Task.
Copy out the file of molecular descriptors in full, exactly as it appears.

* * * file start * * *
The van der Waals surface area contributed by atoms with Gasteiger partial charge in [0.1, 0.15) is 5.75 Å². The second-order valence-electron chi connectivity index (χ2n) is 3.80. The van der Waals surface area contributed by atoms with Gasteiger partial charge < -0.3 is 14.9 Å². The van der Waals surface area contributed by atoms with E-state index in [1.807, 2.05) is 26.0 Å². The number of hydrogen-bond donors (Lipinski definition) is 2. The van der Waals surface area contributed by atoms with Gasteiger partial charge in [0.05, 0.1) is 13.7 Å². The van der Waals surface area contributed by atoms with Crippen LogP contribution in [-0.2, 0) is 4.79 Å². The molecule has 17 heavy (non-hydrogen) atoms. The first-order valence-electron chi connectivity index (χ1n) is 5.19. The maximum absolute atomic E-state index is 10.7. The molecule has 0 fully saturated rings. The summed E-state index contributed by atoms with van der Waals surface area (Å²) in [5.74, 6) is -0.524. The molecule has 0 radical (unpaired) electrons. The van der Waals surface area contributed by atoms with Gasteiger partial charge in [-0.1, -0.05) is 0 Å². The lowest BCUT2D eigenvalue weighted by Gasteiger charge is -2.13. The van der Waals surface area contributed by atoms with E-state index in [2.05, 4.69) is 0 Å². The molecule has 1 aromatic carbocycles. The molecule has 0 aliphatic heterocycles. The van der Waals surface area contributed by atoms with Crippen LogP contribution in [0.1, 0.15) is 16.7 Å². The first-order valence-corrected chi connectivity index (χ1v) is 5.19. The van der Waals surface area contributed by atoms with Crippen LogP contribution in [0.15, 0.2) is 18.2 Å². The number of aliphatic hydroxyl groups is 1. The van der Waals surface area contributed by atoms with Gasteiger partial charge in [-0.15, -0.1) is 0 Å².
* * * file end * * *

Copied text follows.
The van der Waals surface area contributed by atoms with Gasteiger partial charge in [0.1, 0.15) is 5.75 Å². The second-order valence-electron chi connectivity index (χ2n) is 3.80. The van der Waals surface area contributed by atoms with Gasteiger partial charge < -0.3 is 14.9 Å². The van der Waals surface area contributed by atoms with E-state index in [1.807, 2.05) is 26.0 Å². The number of hydrogen-bond donors (Lipinski definition) is 2. The van der Waals surface area contributed by atoms with Gasteiger partial charge in [0.05, 0.1) is 13.7 Å². The van der Waals surface area contributed by atoms with Crippen LogP contribution in [-0.2, 0) is 4.79 Å². The molecule has 17 heavy (non-hydrogen) atoms. The first-order valence-electron chi connectivity index (χ1n) is 5.19. The maximum absolute atomic E-state index is 10.7. The molecule has 0 fully saturated rings. The summed E-state index contributed by atoms with van der Waals surface area (Å²) in [5.74, 6) is -0.524. The molecule has 0 radical (unpaired) electrons. The van der Waals surface area contributed by atoms with Gasteiger partial charge in [-0.1, -0.05) is 0 Å². The lowest BCUT2D eigenvalue weighted by Gasteiger charge is -2.13. The van der Waals surface area contributed by atoms with E-state index in [2.05, 4.69) is 0 Å². The molecule has 1 aromatic carbocycles. The molecule has 0 aliphatic heterocycles. The van der Waals surface area contributed by atoms with Crippen LogP contribution in [0.1, 0.15) is 16.7 Å². The first-order valence-corrected chi connectivity index (χ1v) is 5.19. The van der Waals surface area contributed by atoms with Crippen LogP contribution in [0.15, 0.2) is 18.2 Å². The number of aliphatic hydroxyl groups is 1. The van der Waals surface area contributed by atoms with Gasteiger partial charge in [-0.15, -0.1) is 0 Å².